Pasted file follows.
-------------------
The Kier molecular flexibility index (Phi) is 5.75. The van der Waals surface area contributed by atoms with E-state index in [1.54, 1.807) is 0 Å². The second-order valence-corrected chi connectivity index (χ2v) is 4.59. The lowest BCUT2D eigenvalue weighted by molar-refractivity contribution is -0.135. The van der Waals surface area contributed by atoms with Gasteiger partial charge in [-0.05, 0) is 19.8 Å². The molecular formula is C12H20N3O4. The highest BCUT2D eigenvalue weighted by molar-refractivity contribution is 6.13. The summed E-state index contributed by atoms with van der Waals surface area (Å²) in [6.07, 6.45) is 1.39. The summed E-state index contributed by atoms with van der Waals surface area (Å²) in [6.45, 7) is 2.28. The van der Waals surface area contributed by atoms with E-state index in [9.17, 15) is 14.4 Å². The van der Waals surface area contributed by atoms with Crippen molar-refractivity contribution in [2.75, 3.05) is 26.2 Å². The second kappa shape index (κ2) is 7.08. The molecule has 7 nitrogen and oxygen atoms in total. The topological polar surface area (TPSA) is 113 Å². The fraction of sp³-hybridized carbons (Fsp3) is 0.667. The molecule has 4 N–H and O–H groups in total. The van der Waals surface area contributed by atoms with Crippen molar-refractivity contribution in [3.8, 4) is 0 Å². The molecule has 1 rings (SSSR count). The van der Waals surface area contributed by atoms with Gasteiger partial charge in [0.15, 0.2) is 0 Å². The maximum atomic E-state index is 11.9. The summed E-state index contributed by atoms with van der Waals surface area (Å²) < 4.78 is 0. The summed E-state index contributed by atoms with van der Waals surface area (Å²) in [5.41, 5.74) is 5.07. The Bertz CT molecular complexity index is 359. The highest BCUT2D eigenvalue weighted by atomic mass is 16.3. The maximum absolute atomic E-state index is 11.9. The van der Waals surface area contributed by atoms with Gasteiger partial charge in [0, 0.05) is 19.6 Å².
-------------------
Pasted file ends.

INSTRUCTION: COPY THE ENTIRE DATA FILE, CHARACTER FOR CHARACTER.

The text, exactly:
The Kier molecular flexibility index (Phi) is 5.75. The van der Waals surface area contributed by atoms with E-state index in [1.54, 1.807) is 0 Å². The second-order valence-corrected chi connectivity index (χ2v) is 4.59. The lowest BCUT2D eigenvalue weighted by molar-refractivity contribution is -0.135. The van der Waals surface area contributed by atoms with Gasteiger partial charge in [-0.05, 0) is 19.8 Å². The molecular formula is C12H20N3O4. The highest BCUT2D eigenvalue weighted by molar-refractivity contribution is 6.13. The summed E-state index contributed by atoms with van der Waals surface area (Å²) in [6.07, 6.45) is 1.39. The summed E-state index contributed by atoms with van der Waals surface area (Å²) in [6.45, 7) is 2.28. The van der Waals surface area contributed by atoms with E-state index in [9.17, 15) is 14.4 Å². The van der Waals surface area contributed by atoms with Crippen molar-refractivity contribution in [2.75, 3.05) is 26.2 Å². The second kappa shape index (κ2) is 7.08. The molecule has 7 nitrogen and oxygen atoms in total. The topological polar surface area (TPSA) is 113 Å². The fraction of sp³-hybridized carbons (Fsp3) is 0.667. The molecule has 4 N–H and O–H groups in total. The van der Waals surface area contributed by atoms with Crippen molar-refractivity contribution in [3.8, 4) is 0 Å². The molecule has 1 rings (SSSR count). The van der Waals surface area contributed by atoms with Gasteiger partial charge in [0.15, 0.2) is 0 Å². The maximum atomic E-state index is 11.9. The summed E-state index contributed by atoms with van der Waals surface area (Å²) < 4.78 is 0. The summed E-state index contributed by atoms with van der Waals surface area (Å²) in [5.41, 5.74) is 5.07. The Bertz CT molecular complexity index is 359. The highest BCUT2D eigenvalue weighted by atomic mass is 16.3. The maximum absolute atomic E-state index is 11.9. The van der Waals surface area contributed by atoms with Gasteiger partial charge in [0, 0.05) is 19.6 Å².